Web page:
e. The party filing the protest shall concurrently transmit a copy of the initial protest document and any attached documentation to all other parties with a direct financial interest which may be adversely affected by the outcome of the protest. Such parties shall include all other Bidders or proposers who appear to have a reasonable prospect of receiving an award depending upon the outcome of the protest.”
It should be noted that the bid protest procedures that were set forth in the MCM case went on to state that if the agency “determines that a protest is frivolous, the party originating the protest may be determined to be irresponsible and that party may be determined to be ineligible for future contract awards.” If you have any questions about bid protest procedure or if you are uncertain if your protest is frivolous, you should always consult with an experienced attorney.
3. Request for, Notice of and Hearing.
Many public agencies will hold a hearing on the bid protest. Once again, you should review the agency’s procedures relative to the hearing process. If the agency sets a public hearing you should request notice of the hearing date, time and place. For example, you should determine if witnesses will be called and allowed to testify. If there is a public hearing, you should have your witnesses prepared to testify and you should present to the body any relevant documents.
4. The Public Agencies Decision and Subsequent Legal Challenges.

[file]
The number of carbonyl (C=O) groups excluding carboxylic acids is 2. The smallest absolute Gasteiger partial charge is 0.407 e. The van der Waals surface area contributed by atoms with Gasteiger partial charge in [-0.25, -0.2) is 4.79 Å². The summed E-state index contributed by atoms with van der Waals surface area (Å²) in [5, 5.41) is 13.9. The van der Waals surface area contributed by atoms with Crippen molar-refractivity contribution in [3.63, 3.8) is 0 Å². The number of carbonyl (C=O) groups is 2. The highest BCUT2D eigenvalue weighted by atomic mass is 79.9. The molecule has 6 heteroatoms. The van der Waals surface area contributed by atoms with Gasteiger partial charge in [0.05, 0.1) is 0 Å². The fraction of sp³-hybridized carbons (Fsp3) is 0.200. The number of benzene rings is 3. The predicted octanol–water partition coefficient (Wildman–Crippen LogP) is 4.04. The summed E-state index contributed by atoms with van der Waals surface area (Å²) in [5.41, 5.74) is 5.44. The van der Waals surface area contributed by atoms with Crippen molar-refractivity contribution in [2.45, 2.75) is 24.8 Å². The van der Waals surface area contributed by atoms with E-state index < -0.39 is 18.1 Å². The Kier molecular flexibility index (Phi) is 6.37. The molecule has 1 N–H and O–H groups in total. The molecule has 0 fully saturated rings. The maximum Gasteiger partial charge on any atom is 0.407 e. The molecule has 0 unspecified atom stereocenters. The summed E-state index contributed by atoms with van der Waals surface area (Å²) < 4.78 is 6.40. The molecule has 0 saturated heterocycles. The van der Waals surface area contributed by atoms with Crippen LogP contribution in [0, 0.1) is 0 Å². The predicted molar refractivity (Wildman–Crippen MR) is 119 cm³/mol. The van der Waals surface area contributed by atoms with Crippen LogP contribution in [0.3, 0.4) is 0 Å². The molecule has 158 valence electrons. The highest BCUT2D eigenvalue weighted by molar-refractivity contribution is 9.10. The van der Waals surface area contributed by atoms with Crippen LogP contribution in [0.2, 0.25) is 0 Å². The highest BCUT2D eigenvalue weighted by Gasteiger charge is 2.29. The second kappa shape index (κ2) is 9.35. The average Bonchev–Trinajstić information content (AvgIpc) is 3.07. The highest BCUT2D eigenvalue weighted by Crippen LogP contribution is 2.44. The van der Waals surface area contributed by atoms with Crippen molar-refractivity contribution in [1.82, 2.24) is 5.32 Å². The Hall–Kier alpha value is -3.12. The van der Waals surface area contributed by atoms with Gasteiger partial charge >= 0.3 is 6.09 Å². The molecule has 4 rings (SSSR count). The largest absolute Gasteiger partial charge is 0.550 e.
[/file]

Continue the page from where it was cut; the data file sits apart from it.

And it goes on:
If you are dissatisfied with the agency’s decision, you should consider legal challenges that may be available to overturn the agency’s decision. Once you have exhausted your administrative remedies, you still may have a right to pursue a legal remedy in the state courts. Generally, the legal remedy is to seek a writ of mandate. If the court issues a writ of mandate, the writ will order the public agency to refrain from awarding the contract to the chosen bidder.
Typically, the courts will issue a writ of mandate if the public agency abuses its discretion to determine to whom the contract will be awarded. An abuse of discretion can be established if the public agency acted illogically, capriciously or arbitrarily. Examples of an agency abusing its discretion include: (a) failure to comply with competitive bidding laws, (b) fraud in the bid process, and (c) “bid rigging” or collusion.
If you have reasonable grounds for lodging a protest against the award of the contract to the apparent low bidder, you should act promptly if you intend to pursue a protest. The protest you lodge should follow the requirements of the awarding agency. If the agency does not have specific procedures, it is advisable to model your protest after agencies who have stringent bid protest procedures.
Finally, the protest should seek to establish that the award of the contract to the apparent low bidder will be an abuse of discretion by the public agency. The written protest and the evidence that you present at the hearing should tend to prove that the award of the contract to the apparent low bidder will violate the agency’s bidding procedures and the public procurement laws. Due to strict requirements that must be followed to avoid a protest waiver and the legal nature of the protest, if you intend to pursue the protest in earnest you should seek input of competent legal counsel throughout the bid protest process.
This article, ©1999, was written by William C. Last, Jr., a partner in the firm of Last, Harrelson & Faoro. Mr. Last is an attorney who has specialized in construction law for over twenty years, he also holds an “A” and “B” contractors license. He can be contacted at 650-425-7679. This bulletin provides only general information about current legal issues, and is not a substitute for proper legal counsel. If you have a specific legal question or need legal advice, you should contact an attorney.